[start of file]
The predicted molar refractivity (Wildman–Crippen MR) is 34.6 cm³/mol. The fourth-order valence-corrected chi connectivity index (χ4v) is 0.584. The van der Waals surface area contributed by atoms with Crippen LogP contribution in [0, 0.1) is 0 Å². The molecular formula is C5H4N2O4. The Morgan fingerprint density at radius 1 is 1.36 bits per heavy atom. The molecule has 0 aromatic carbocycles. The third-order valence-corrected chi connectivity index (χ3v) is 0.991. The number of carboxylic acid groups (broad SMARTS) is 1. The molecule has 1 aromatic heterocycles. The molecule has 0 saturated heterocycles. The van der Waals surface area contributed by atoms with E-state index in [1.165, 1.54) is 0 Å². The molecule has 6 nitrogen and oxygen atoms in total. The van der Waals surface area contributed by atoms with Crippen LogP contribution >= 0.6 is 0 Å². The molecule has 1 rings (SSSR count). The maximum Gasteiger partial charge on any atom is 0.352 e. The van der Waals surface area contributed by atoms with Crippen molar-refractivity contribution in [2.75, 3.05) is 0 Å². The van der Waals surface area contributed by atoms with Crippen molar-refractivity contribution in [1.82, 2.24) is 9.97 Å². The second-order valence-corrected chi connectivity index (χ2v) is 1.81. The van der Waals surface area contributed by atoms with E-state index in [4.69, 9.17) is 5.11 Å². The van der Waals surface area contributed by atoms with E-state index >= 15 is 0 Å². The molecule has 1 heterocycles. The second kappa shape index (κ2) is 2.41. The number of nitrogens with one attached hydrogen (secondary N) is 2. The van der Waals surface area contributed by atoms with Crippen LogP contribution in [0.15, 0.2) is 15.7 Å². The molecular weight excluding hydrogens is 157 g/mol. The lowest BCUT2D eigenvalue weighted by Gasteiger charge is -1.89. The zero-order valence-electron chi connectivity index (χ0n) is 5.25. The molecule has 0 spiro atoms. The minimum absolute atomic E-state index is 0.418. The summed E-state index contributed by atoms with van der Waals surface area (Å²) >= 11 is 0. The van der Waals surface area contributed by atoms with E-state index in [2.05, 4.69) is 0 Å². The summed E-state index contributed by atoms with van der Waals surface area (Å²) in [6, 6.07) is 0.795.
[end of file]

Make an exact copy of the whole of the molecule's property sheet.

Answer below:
The predicted molar refractivity (Wildman–Crippen MR) is 34.6 cm³/mol. The fourth-order valence-corrected chi connectivity index (χ4v) is 0.584. The van der Waals surface area contributed by atoms with Crippen LogP contribution in [0, 0.1) is 0 Å². The molecular formula is C5H4N2O4. The Morgan fingerprint density at radius 1 is 1.36 bits per heavy atom. The molecule has 0 aromatic carbocycles. The third-order valence-corrected chi connectivity index (χ3v) is 0.991. The number of carboxylic acid groups (broad SMARTS) is 1. The molecule has 1 aromatic heterocycles. The molecule has 0 saturated heterocycles. The van der Waals surface area contributed by atoms with E-state index in [1.165, 1.54) is 0 Å². The molecule has 6 nitrogen and oxygen atoms in total. The van der Waals surface area contributed by atoms with Crippen LogP contribution >= 0.6 is 0 Å². The molecule has 1 rings (SSSR count). The maximum Gasteiger partial charge on any atom is 0.352 e. The van der Waals surface area contributed by atoms with Crippen molar-refractivity contribution in [2.75, 3.05) is 0 Å². The van der Waals surface area contributed by atoms with Crippen molar-refractivity contribution in [1.82, 2.24) is 9.97 Å². The second-order valence-corrected chi connectivity index (χ2v) is 1.81. The van der Waals surface area contributed by atoms with E-state index in [4.69, 9.17) is 5.11 Å². The van der Waals surface area contributed by atoms with E-state index >= 15 is 0 Å². The molecule has 1 heterocycles. The second kappa shape index (κ2) is 2.41. The number of nitrogens with one attached hydrogen (secondary N) is 2. The van der Waals surface area contributed by atoms with Crippen LogP contribution in [0.15, 0.2) is 15.7 Å². The molecular weight excluding hydrogens is 157 g/mol. The lowest BCUT2D eigenvalue weighted by Gasteiger charge is -1.89. The zero-order valence-electron chi connectivity index (χ0n) is 5.25. The molecule has 0 spiro atoms. The minimum absolute atomic E-state index is 0.418. The summed E-state index contributed by atoms with van der Waals surface area (Å²) >= 11 is 0. The van der Waals surface area contributed by atoms with E-state index in [2.05, 4.69) is 0 Å². The summed E-state index contributed by atoms with van der Waals surface area (Å²) in [6, 6.07) is 0.795.